Making a film about a scam artist is probably a lot like being one -- no matter how solid an idea seems, it's really all about the execution. The life of a cheat lends itself to high drama and conflict, but it can also be riddled with clichés. Throw in a mentally disabled son and a shot at the big score, and you've got a combination of storylines so obvious, they seem destined to fail. But Yonkers Joe doesn't fail. It's a spunky little indie that succeeds past its cheap conventions.
Both the credit and the blame go to writer-director Robert Celestino. His cornball plot shouldn't work, but his direction, especially with actors, does. Chazz Palminteri (Celestino's executive producer) is the title guy, a gambling stiff with an amazing ability to cheat crap games. He'll belly up to a table, pull some David Blaine-like moves to drop tainted dice into a game, and make a fortune. Unfortunately, Atlantic City security has his number, and private games are too small for his ambitions.
Enter Joe's 19-year-old mentally challenged son, Joe Jr. (Tom Guiry), staying with Dad after being booted from assisted living for being crude and violent. If Joe Sr.. can't straighten Junior out -- or make enough cash to pay for an alternative -- his gambling lifestyle will be seriously impeded. But if Joe can pull off one giant payday in Vegas...
You get the picture. Despite all the seen-it-before ideas, Yonkers Joe feels just a little different. Palminteri, an actor who telegraphs the "tough guy" image too often, softens here and lets his age (56) work for him, conveying a good sense of last-chance desperation and an inability to change. He's thinner and more wrinkled than in, say, The Usual Suspects, looking like a guy who's suffered too many bad bets, too many lonely nights.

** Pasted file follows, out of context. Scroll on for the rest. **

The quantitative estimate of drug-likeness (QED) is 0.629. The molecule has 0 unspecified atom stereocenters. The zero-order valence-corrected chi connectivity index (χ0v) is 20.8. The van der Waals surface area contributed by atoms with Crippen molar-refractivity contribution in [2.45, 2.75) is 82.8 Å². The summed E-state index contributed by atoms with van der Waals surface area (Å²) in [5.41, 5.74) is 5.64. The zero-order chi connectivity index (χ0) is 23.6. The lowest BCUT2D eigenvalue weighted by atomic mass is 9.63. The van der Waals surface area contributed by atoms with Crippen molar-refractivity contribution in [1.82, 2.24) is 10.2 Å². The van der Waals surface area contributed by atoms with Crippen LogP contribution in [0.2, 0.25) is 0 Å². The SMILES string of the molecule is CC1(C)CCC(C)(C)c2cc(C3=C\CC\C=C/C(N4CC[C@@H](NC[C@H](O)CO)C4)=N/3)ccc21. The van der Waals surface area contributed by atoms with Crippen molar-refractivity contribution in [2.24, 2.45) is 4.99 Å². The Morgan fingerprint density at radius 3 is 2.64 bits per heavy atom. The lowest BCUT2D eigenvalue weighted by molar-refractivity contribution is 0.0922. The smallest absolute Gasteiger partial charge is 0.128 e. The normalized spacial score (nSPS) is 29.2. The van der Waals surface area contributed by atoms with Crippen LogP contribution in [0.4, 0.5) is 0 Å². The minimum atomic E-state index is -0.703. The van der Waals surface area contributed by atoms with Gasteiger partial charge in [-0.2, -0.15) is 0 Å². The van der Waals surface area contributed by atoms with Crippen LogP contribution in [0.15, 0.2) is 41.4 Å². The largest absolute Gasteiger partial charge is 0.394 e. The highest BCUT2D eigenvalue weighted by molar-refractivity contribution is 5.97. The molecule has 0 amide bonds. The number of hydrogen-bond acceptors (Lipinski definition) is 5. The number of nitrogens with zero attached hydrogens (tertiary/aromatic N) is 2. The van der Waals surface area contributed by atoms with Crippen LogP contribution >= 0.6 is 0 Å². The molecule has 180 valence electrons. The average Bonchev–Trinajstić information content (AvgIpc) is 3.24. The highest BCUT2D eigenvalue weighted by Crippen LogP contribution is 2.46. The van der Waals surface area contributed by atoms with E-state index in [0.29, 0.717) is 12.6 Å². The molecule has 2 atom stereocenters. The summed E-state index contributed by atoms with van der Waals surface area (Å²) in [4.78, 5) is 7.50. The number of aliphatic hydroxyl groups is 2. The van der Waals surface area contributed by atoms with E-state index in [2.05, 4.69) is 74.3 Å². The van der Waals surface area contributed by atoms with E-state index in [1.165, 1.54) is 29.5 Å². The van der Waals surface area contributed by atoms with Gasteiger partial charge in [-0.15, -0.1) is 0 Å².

He's countered well by Guiry, who understands that his rougher, more ridiculous lines ("Suck on a bowl of cocks!") are meant to deliver comic relief without cheating Joe Jr.'s intensity. Unfortunately, Guiry's performance is poorly timed; any able-minded actor playing a retarded character will now be judged by the infamous "Never go full retard" recommendation offered in Tropic Thunder. That said, I can't comment on whether someone of Joe Jr.'s intellect would react with the actions and comments we see here.
But suspending disbelief is not a problem with Yonkers Joe. You'll need it to get caught up in the assorted sleight-of-hand scams from swapping cards to palming dice. Celestino pulls back the curtain for us and never goes too far in explaining a scenario, letting Palminteri and buddy Michael Lerner chit-chat with their cheaters' lingo. It's all clear once the game's afoot.
Celestino is to be commended for keeping Yonkers Joe moving, with just a touch of awkwardness that balances out some run-of-the-mill dialogue. But his greatest achievement is in casting Christine Lahti as Joe's friend Janice. With honest and pursed-lip strength, Lahti reminds us how important she can be to a film, with a performance that recalls her achievement in Sidney Lumet's Running on Empty more than 20 years ago.
If you can watch Yonkers Joe without thinking it's a mild Rain Man rip-off, you'll enjoy a film that could have been plagued with plot issues, but rises above it. Hey, sometimes it's a crap shoot.
Let's get this bus going. Wapner's coming on.